RAWABI Vallianz Offshore Services (RVOS), an equally-owned joint venture between Rawabi Holding and Vallianz Holdings Limited, has appointed Alinma Investment Co., Saudi Fransi Capital, Saudi Hollandi Capital and GIB Capital LLC as Joint Lead Managers and Book-Runners for its first issuance of a SR1 billion Shariah - compliant sukuk. The sukuk were sold through a private placement to sophisticated investors in full and are to be used to partially finance the marine assets of RVOS over a period of five years. Rawabi Holding provides a range of products and services in the fields of oil and gas, petrochemicals, engineering and construction, power and manufacturing in the Kingdom of Saudi Arabia and the Middle East. Vallianz Holdings Limited is a provider of offshore support vessels and integrated marine solutions to the oil and gas industry.
S&P dropped a bombshell on Thursday, downgrading the sovereign credit rating for Saudi Arabia by two notches. The ratings agency also slashed credit rating for Brazil, Kazakhstan, Bahrain and Oman as the pain from low oil prices continues to undermine the economic and financial foundations of commodity exporters around the world. The decision to cut Saudi Arabia’s rating was the most striking decision though. As the world’s largest oil-producer, sitting on some of the largest reserves in the world, Saudi Arabia has been a bastion of financial stability for a long time. But it is also has a highly undiversified economy, dependent on oil for nearly all of its export earnings and budget revenues. Last October, S&P cut Saudi Arabia’s rating one level.
Saudi Arabia is reportedly easing rules on bank lending to stimulate growth in the largest Arab economy. Banks were told they can lend the equivalent of 90 percent of their deposits, up from an earlier limit of 85 percent, by the Saudi Arabian Monetary Agency on Sunday. The move followed a request from the country’s committee of treasurers to ease liquidity constraints. Saudi Arabia is seeking to revive its economy and stimulate credit as the slump in oil and government spending strain the banking system. The three-month Saudi Arabia Interbank rate rose to 1.73 percent on Feb. 3, its highest in about seven years. Bets for a devaluation of the riyal reached their highest in about two decades in January, even after the country pledged to keep its currency peg.
Minister of Islamic Affairs Saleh Al-Asheikh inaugurated Sunday the 3rd Endowment Forum in Riyadh. On the first day of the two-day event, sessions were held on endowment management systems and on endowments and their application. On Monday, sessions covered topics such as the reality of endowment in Saudi Arabia, international experiences in endowment, as well as the institutional structure of endowment. In addition to the discussion sessions, other activities included an exhibition and consultation service on endowments along with workshops on establishing endowments, modern trends in using endowment revenues, factors of successful investment, and the reality of charitable association endowments in the Kingdom.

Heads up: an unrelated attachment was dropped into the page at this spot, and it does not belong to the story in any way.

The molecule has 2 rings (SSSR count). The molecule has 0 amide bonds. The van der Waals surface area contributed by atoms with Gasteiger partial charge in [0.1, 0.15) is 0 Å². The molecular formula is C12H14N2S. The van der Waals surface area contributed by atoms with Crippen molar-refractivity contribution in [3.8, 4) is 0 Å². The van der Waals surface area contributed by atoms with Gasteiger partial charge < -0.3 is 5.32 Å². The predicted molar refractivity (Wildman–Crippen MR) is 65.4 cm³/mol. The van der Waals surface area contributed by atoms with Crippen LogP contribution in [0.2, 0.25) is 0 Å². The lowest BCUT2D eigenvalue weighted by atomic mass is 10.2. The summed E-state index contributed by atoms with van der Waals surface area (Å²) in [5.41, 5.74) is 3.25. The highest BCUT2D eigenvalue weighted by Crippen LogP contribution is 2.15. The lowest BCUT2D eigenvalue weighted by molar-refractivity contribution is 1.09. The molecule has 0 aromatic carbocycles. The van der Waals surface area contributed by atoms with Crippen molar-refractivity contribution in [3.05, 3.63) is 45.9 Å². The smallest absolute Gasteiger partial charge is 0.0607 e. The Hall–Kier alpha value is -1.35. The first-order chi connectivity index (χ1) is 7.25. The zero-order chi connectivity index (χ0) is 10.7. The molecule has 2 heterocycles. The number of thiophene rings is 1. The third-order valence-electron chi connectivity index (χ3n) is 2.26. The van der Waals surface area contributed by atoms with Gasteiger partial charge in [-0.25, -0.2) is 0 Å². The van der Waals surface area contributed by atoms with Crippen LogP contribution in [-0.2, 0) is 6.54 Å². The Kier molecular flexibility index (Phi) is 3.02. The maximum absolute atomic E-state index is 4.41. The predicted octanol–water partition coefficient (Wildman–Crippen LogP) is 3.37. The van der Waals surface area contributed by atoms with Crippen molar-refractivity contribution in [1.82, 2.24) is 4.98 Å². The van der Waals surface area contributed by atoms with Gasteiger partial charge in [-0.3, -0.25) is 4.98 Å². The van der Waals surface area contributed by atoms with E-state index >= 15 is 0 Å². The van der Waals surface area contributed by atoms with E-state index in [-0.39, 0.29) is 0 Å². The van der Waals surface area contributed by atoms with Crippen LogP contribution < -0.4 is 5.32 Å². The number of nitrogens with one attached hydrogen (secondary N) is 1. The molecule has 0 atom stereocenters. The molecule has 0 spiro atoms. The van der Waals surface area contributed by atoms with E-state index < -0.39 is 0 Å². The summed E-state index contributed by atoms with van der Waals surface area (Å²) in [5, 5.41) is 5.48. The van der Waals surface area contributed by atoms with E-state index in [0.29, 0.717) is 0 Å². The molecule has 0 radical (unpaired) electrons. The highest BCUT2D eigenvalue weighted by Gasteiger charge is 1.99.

As high as 38 percent of KSA respondents would recommend their bank as a first choice to friends or colleagues according to the first ever NPS Survey conducted in the Kingdom by Souqalmal.com. Respondents were asked to evaluate various aspects of the overall banking experience. The parameters covered customer service, product offerings and financial education, among others. The results of the survey have been used to conceptualize the inaugural Souqalmal Bank Satisfaction Index. The ripple effect of the findings will be discussed in greater detail at a FINTECH event to be held in Dubai on February 25. Souqalmal.com will also be factoring in data from the NPS Survey to award the Most Recommended Bank in KSA and UAE at the event. The nominees from KSA are National Commercial Bank, the Saudi British Bank and Alinma Bank.
Saudi Arabia's Bank Albilad plans to issue 1 to 2 billion riyals ($267-533 million) of sukuk by the end of the second quarter of 2016 to finance expansion, chief executive Khaled al-Jasser said. The bank plans to open 25 new branches and hire more employees, which Jasser said would likely increase costs this year by 15 to 17 percent. The bank will also move toward a strategy of owning rather than renting its branches, he said. Given weak market conditions, Jasser said the bank would prefer not to distribute dividends at the moment.
Alkhabeer Capital, an asset management and investment firm in Saudi Arabia, has announced the launch of Alkhabeer IPO Fund. The Alkhabeer IPO Fund is a Sharia Compliant, Open-Ended Investment Fund targeting IPOs and newly listed companies in Saudi Arabia during their first three years on the market. The fund may also invests part of its assets in the same at other GCC capital markets. Ahmed Saud Ghouth, Deputy Chief Executive Officer of Alkhabeer Capital, commented that year-on-year the firm has reported increases in assets under management and has assessed the IPO performance of securities in the GCC, which have seen improvements in the money raised over 2015.